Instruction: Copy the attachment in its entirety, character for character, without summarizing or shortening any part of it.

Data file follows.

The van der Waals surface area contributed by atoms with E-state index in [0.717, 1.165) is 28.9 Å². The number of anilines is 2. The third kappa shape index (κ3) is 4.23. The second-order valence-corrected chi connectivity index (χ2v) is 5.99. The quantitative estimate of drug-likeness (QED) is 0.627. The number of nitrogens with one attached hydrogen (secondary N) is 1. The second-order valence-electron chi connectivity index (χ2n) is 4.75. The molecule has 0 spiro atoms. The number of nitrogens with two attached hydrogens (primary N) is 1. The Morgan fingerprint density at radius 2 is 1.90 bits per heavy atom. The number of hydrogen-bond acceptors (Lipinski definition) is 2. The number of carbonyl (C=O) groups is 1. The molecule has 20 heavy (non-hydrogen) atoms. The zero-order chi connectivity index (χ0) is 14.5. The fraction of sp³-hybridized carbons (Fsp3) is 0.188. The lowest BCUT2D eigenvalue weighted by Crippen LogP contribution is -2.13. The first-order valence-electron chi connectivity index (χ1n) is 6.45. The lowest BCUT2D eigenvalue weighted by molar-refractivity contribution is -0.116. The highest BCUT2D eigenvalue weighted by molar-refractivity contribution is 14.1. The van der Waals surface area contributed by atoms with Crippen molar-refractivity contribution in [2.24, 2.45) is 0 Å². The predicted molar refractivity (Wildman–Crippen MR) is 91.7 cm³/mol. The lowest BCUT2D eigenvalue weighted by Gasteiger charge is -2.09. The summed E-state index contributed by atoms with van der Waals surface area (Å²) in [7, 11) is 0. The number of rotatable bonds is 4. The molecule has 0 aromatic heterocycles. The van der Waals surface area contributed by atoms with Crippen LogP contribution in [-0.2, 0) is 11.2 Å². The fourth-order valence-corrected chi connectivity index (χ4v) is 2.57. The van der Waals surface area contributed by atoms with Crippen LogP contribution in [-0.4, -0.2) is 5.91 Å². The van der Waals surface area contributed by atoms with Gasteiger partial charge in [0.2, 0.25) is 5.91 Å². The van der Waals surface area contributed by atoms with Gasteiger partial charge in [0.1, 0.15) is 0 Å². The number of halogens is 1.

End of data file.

The van der Waals surface area contributed by atoms with E-state index in [0.717, 1.165) is 28.9 Å². The number of anilines is 2. The third kappa shape index (κ3) is 4.23. The second-order valence-corrected chi connectivity index (χ2v) is 5.99. The quantitative estimate of drug-likeness (QED) is 0.627. The number of nitrogens with one attached hydrogen (secondary N) is 1. The second-order valence-electron chi connectivity index (χ2n) is 4.75. The molecule has 0 spiro atoms. The number of nitrogens with two attached hydrogens (primary N) is 1. The Morgan fingerprint density at radius 2 is 1.90 bits per heavy atom. The number of hydrogen-bond acceptors (Lipinski definition) is 2. The number of carbonyl (C=O) groups is 1. The molecule has 20 heavy (non-hydrogen) atoms. The zero-order chi connectivity index (χ0) is 14.5. The fraction of sp³-hybridized carbons (Fsp3) is 0.188. The lowest BCUT2D eigenvalue weighted by Crippen LogP contribution is -2.13. The first-order valence-electron chi connectivity index (χ1n) is 6.45. The lowest BCUT2D eigenvalue weighted by molar-refractivity contribution is -0.116. The highest BCUT2D eigenvalue weighted by molar-refractivity contribution is 14.1. The van der Waals surface area contributed by atoms with Crippen molar-refractivity contribution in [2.24, 2.45) is 0 Å². The predicted molar refractivity (Wildman–Crippen MR) is 91.7 cm³/mol. The lowest BCUT2D eigenvalue weighted by Gasteiger charge is -2.09. The summed E-state index contributed by atoms with van der Waals surface area (Å²) in [7, 11) is 0. The number of rotatable bonds is 4. The molecule has 0 aromatic heterocycles. The van der Waals surface area contributed by atoms with Crippen LogP contribution in [-0.2, 0) is 11.2 Å². The fourth-order valence-corrected chi connectivity index (χ4v) is 2.57. The van der Waals surface area contributed by atoms with Crippen LogP contribution in [-0.4, -0.2) is 5.91 Å². The van der Waals surface area contributed by atoms with Gasteiger partial charge in [0.2, 0.25) is 5.91 Å². The van der Waals surface area contributed by atoms with Gasteiger partial charge in [0.1, 0.15) is 0 Å². The number of halogens is 1.